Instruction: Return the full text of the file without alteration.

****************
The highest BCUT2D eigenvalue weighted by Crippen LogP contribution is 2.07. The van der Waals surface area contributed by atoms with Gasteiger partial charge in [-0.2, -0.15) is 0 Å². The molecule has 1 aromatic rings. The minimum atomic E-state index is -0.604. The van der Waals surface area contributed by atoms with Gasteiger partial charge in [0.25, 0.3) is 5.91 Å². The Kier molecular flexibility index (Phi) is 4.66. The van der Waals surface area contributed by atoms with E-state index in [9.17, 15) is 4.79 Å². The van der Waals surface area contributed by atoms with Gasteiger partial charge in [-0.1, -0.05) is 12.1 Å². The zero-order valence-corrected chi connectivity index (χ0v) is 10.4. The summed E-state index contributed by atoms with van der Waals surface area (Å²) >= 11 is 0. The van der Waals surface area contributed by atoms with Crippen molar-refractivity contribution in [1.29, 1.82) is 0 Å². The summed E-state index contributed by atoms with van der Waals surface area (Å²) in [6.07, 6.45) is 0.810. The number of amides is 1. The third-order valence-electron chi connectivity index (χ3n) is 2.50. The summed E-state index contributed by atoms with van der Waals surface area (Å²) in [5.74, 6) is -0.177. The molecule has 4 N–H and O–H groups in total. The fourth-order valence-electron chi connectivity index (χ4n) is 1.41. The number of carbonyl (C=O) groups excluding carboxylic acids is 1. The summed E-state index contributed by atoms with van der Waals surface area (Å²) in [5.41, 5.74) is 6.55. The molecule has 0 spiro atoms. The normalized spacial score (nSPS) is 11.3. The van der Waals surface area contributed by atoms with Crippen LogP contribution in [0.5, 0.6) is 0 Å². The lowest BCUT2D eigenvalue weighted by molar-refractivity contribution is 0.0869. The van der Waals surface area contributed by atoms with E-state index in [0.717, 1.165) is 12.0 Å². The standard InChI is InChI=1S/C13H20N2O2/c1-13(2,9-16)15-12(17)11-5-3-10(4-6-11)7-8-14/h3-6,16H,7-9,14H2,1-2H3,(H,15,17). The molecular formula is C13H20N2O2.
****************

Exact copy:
The highest BCUT2D eigenvalue weighted by Crippen LogP contribution is 2.07. The van der Waals surface area contributed by atoms with Gasteiger partial charge in [-0.2, -0.15) is 0 Å². The molecule has 1 aromatic rings. The minimum atomic E-state index is -0.604. The van der Waals surface area contributed by atoms with Gasteiger partial charge in [0.25, 0.3) is 5.91 Å². The Kier molecular flexibility index (Phi) is 4.66. The van der Waals surface area contributed by atoms with E-state index in [9.17, 15) is 4.79 Å². The van der Waals surface area contributed by atoms with Gasteiger partial charge in [-0.1, -0.05) is 12.1 Å². The zero-order valence-corrected chi connectivity index (χ0v) is 10.4. The summed E-state index contributed by atoms with van der Waals surface area (Å²) >= 11 is 0. The van der Waals surface area contributed by atoms with Crippen molar-refractivity contribution in [1.29, 1.82) is 0 Å². The summed E-state index contributed by atoms with van der Waals surface area (Å²) in [6.07, 6.45) is 0.810. The number of amides is 1. The third-order valence-electron chi connectivity index (χ3n) is 2.50. The summed E-state index contributed by atoms with van der Waals surface area (Å²) in [5.74, 6) is -0.177. The molecule has 4 N–H and O–H groups in total. The fourth-order valence-electron chi connectivity index (χ4n) is 1.41. The number of carbonyl (C=O) groups excluding carboxylic acids is 1. The summed E-state index contributed by atoms with van der Waals surface area (Å²) in [5.41, 5.74) is 6.55. The molecule has 0 spiro atoms. The normalized spacial score (nSPS) is 11.3. The van der Waals surface area contributed by atoms with Crippen LogP contribution in [0.5, 0.6) is 0 Å². The lowest BCUT2D eigenvalue weighted by molar-refractivity contribution is 0.0869. The van der Waals surface area contributed by atoms with E-state index in [0.717, 1.165) is 12.0 Å². The standard InChI is InChI=1S/C13H20N2O2/c1-13(2,9-16)15-12(17)11-5-3-10(4-6-11)7-8-14/h3-6,16H,7-9,14H2,1-2H3,(H,15,17). The molecular formula is C13H20N2O2.